Do you constantly feel bloated and uncomfortable? It’s often the result of what you’re eating and drinking. We take a look at the most common culprits:
Fizzy drinks and chewing gum
The bubbles in carbonated drinks (including sparkling water and beer) can cause gas to get trapped in your stomach. Cut down on fizzy drinks, and if you find plain water boring, flavour it with fresh lemon, lime or cucumber. As for chewing gum, it can also cause bloating. This is because when you chew gum you swallow air at the same time.
You’re not eating enough fibre
Getting too little fibre, fluids, and exercise can lead to constipation which may result in bloating. To avoid this, eat at least 30 grams of fibre per day. Get this from eating whole grains, fruits, vegetables, legumes, nuts, and seeds. Aim for at least 30 minutes of physical activity a day, 5 times a week. If you’re eating a low-fibre diet, increase your fibre intake slowly and drink lots of fluids for better tolerance.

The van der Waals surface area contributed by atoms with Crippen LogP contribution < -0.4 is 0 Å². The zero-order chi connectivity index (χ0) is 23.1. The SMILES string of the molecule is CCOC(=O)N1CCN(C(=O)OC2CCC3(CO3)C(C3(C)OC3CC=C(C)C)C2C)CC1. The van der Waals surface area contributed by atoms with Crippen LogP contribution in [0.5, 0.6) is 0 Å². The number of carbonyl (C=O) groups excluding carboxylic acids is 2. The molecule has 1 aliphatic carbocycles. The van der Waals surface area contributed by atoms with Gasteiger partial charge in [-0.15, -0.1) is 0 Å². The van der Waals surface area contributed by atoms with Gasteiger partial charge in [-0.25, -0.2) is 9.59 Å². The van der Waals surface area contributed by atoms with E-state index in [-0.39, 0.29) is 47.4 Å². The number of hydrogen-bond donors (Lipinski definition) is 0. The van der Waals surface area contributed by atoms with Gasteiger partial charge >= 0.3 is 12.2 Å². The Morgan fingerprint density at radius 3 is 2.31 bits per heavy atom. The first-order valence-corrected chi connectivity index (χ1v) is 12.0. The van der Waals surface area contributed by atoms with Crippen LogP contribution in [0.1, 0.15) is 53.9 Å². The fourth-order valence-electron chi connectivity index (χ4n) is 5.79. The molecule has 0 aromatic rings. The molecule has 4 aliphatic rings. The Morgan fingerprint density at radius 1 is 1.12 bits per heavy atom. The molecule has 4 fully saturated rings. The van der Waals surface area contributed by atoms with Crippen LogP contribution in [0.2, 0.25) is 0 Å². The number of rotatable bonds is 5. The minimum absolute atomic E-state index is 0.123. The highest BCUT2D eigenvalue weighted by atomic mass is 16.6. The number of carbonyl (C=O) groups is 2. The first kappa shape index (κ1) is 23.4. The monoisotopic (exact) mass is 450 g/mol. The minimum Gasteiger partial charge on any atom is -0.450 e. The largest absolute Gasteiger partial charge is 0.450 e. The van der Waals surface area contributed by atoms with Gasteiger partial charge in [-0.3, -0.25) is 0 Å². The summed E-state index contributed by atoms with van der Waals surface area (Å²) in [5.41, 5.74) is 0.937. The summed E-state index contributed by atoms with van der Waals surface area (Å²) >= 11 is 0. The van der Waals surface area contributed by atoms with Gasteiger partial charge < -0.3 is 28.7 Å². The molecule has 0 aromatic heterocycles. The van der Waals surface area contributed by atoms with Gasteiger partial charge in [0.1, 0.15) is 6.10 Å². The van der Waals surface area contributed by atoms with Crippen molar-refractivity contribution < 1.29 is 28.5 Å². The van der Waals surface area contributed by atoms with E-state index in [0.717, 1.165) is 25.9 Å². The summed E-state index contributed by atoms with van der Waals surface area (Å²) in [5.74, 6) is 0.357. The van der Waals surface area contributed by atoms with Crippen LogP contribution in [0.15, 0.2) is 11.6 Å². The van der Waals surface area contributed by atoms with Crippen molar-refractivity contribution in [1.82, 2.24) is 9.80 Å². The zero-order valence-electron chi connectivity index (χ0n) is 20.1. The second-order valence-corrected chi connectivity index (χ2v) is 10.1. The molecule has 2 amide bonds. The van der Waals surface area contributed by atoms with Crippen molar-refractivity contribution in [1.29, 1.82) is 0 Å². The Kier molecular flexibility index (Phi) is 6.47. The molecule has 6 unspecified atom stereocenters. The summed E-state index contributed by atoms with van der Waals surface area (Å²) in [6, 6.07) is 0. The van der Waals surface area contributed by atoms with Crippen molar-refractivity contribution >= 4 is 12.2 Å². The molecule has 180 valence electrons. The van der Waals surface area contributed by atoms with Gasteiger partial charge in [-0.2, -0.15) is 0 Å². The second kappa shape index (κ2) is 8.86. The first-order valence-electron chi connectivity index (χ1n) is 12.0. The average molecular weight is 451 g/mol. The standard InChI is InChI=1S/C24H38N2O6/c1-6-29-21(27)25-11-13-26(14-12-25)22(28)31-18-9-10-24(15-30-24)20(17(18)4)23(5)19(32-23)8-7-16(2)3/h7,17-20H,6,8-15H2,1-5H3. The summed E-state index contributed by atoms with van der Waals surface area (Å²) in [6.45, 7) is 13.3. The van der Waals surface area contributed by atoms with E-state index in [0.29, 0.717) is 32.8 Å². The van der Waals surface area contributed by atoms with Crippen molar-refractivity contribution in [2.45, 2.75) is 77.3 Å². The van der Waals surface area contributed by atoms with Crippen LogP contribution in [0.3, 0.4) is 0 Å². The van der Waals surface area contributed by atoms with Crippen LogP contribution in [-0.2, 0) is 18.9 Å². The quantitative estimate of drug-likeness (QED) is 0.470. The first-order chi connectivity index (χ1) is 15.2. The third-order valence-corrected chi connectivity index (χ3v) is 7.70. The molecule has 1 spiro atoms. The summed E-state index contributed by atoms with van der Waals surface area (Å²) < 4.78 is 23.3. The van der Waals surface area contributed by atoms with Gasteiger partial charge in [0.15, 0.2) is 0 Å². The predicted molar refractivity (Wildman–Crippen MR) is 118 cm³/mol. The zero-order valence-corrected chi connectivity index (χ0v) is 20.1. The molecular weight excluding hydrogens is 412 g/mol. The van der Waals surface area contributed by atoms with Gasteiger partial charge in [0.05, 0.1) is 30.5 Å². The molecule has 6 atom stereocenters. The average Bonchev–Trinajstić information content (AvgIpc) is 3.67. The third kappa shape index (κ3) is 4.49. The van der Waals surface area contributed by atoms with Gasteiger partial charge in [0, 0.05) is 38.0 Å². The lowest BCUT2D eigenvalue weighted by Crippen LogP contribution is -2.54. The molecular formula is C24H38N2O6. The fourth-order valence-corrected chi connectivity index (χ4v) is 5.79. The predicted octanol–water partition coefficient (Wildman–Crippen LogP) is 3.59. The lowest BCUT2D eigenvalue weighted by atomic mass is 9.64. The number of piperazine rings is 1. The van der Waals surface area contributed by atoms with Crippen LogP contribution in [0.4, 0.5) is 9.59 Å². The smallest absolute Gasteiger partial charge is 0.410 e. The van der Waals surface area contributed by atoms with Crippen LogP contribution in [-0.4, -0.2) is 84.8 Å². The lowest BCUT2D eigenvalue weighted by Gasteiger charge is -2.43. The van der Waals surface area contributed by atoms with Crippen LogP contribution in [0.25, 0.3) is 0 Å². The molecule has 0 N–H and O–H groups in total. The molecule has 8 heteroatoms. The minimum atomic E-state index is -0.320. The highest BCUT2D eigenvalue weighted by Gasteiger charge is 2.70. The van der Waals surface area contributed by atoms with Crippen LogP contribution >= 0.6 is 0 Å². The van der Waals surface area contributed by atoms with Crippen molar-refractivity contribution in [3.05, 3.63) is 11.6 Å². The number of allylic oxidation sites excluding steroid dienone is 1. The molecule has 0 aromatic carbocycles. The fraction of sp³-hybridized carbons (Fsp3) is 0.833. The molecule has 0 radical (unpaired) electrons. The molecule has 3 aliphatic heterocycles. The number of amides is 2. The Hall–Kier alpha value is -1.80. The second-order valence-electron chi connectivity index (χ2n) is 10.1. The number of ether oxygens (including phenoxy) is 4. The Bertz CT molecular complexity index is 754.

Check for wheat allergies or lactose intolerance
Food allergies and intolerances can cause gas and bloating, but these need to be confirmed by your doctor. Many people self-diagnose these conditions and unnecessarily eliminate healthy dairy and whole grains from their diets. If you suspect you have an allergy or intolerance, see your doctor for tests.
You may benefit from reducing the amount of the suspected food or eating it with other foods. In the case of dairy, it can help to choose aged cheeses and yogurts, which are lower in lactose.
Cut down on gassy vegetables
If you’re not used eating them, vegetables such as broccoli, Brussels sprouts, cauliflower and beans can cause that gassy feeling. That doesn’t mean you should give up on these super-nutritious, high-fibre vegetables, just work them into your diet slowly until your body adjusts to the compounds that can initially cause gas. Drinking peppermint tea, or eating ginger, pineapple, parsley, and yogurts containing probiotics can help reduce bloating.
You could be eating too fast
Not chewing food properly, and eating too fast can cause air-swallowing that leads to bloating. Rather, slow down and enjoy the occasion of eating your food. Keep in mind that digestion starts in the mouth already, and you can help decrease bloating just by chewing your food more. Time wise, your meals should last at least 30 minutes. Another benefit to eating slower is that you enjoy your food more and you might actually land up eating less.
Vetted by Dr Lynelle Hoeks